As a homeowner, you should be wary of strangers who enter your home, even if you have invited them in for a specific purpose. Unfortunately, even trusted employees of the most reputable companies could have corrupt interests in identifying and helping themselves to your wealth.
Given the opportunity, these people could easily pocket something on the spot, or tell accomplices about your home layout, your valuables, your security system and/or your passwords. So the next time you need to accept a delivery or have your premises inspected, keep the visit as brief as possible, and never allow strangers to wander through your home.
Although we hope for the best in people, the following are some tips that can keep you and your family safe!
- Equip your home with an alarm system. Ideally, it should be linked to a central alarm switchboard and connected to a power source that will keep it operational during a power failure. Place notice stickers on your doors and windows that indicate your house is protected by an alarm system.
- Always lock your doors and windows when you leave the house. Never leave the garage door open when you’re away from home.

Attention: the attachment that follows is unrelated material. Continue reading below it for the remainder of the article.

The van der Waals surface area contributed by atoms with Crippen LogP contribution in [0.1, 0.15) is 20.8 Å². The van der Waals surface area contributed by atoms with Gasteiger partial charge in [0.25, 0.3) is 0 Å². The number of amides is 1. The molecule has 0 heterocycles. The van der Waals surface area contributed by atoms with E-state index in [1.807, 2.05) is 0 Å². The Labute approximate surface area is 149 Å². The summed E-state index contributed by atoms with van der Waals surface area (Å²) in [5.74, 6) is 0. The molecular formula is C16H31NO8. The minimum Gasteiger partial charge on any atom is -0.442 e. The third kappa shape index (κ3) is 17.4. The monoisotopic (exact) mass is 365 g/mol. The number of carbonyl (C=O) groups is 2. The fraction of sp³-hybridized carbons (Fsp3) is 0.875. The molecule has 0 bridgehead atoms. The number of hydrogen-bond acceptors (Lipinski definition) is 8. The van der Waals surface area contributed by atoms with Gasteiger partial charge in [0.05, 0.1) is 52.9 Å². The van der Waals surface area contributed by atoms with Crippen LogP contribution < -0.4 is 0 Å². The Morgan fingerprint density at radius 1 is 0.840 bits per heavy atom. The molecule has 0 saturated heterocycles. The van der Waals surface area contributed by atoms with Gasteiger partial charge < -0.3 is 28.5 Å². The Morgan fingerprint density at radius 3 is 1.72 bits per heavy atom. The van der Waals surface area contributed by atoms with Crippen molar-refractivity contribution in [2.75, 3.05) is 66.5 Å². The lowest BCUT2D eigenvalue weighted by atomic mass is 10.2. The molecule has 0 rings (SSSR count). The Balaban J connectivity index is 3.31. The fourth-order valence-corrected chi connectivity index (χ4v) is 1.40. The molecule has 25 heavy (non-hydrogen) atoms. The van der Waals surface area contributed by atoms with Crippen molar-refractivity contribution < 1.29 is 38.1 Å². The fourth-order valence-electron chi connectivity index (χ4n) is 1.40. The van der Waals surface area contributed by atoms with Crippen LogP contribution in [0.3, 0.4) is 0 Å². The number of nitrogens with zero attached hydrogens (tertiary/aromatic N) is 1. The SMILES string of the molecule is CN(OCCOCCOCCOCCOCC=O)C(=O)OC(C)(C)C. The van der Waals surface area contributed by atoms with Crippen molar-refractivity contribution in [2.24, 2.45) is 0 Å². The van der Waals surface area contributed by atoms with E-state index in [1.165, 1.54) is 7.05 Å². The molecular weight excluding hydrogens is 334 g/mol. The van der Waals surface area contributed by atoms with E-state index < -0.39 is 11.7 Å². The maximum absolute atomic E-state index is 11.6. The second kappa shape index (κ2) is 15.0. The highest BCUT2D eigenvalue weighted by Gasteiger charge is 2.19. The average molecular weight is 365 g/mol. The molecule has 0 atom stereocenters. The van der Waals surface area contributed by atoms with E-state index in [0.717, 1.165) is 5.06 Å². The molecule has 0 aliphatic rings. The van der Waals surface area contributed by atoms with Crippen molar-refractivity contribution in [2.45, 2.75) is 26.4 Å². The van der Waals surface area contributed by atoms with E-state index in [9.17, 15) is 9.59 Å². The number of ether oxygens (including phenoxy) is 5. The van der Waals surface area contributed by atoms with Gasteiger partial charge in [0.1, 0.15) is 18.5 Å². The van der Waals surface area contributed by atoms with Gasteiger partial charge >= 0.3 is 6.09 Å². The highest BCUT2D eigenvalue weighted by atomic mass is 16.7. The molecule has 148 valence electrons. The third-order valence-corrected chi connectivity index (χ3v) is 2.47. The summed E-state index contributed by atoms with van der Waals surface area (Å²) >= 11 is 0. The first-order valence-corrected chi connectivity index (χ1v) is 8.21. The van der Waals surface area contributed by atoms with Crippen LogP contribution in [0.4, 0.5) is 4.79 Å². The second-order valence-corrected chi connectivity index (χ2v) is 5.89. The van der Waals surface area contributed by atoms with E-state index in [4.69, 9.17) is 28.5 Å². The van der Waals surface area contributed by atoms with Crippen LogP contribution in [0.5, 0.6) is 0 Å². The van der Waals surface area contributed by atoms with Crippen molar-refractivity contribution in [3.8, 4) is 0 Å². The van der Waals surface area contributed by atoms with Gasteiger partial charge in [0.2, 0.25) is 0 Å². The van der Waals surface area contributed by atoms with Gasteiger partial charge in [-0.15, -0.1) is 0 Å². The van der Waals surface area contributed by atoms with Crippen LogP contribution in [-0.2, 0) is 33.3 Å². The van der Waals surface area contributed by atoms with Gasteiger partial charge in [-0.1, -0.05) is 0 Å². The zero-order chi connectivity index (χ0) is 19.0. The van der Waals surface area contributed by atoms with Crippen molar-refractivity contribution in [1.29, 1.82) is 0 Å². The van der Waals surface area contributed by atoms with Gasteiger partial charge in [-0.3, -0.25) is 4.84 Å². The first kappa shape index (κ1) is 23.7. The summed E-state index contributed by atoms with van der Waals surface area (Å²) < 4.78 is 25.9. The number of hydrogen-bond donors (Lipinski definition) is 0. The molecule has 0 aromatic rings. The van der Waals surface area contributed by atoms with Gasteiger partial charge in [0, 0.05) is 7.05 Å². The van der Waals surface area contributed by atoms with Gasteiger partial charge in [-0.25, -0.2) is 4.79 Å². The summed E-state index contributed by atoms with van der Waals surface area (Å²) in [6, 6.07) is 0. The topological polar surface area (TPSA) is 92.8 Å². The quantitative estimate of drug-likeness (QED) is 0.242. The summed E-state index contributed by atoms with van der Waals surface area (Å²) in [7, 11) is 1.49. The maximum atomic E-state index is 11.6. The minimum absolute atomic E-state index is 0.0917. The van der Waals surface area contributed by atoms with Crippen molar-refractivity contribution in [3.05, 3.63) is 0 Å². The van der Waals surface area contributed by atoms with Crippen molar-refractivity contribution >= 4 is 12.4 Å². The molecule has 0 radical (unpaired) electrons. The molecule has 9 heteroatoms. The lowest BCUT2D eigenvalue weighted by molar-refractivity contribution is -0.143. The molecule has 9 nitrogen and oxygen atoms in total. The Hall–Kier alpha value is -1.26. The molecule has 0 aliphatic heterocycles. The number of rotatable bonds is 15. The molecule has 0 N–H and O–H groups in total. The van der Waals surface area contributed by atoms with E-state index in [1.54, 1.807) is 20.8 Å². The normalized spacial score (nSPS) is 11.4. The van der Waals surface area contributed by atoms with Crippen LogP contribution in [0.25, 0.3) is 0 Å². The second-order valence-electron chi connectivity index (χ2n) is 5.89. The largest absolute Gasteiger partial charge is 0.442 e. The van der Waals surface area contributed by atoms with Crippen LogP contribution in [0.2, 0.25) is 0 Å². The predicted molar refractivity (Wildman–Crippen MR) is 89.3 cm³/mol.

- Install a peephole in the door rather than a chain lock.
- Change all the locks when you move into a new house. You should repeat the exercise if you lose your keys.
- Don’t hide a door key outside the house. Instead, give a spare key to a neighbour or friend you can trust. Never write your name, home address or phone number on the key or key chain.
- Don’t leave desirable objects—such as bicycles or a snow blower—in plain view of passersby. Inside the house, don’t leave valuable items near windows, where they might be visible from outside.
- Prune trees and bushes so that burglars can’t hide behind them.
- Make sure the window air conditioner is firmly in place, and secure all basement windows with bars that can be easily removed from the inside.
The following tips are for protecting your home while you are away:
- Don’t mention your absence on the Internet, especially if you’re on an extended trip. And don’t give any indication of your absence on your answering machine or voice mail.
- Ask a friend or neighbour to pick up your newspaper every day, or suspend your subscription temporarily so the pile of newspapers doesn’t betray your absence.
- To give the impression that someone is home, install a programmable timer to turn indoor and outdoor lights on and off.
- To prevent your voice mail box from filling up, access it from a distance or have your calls transferred to someone trustworthy.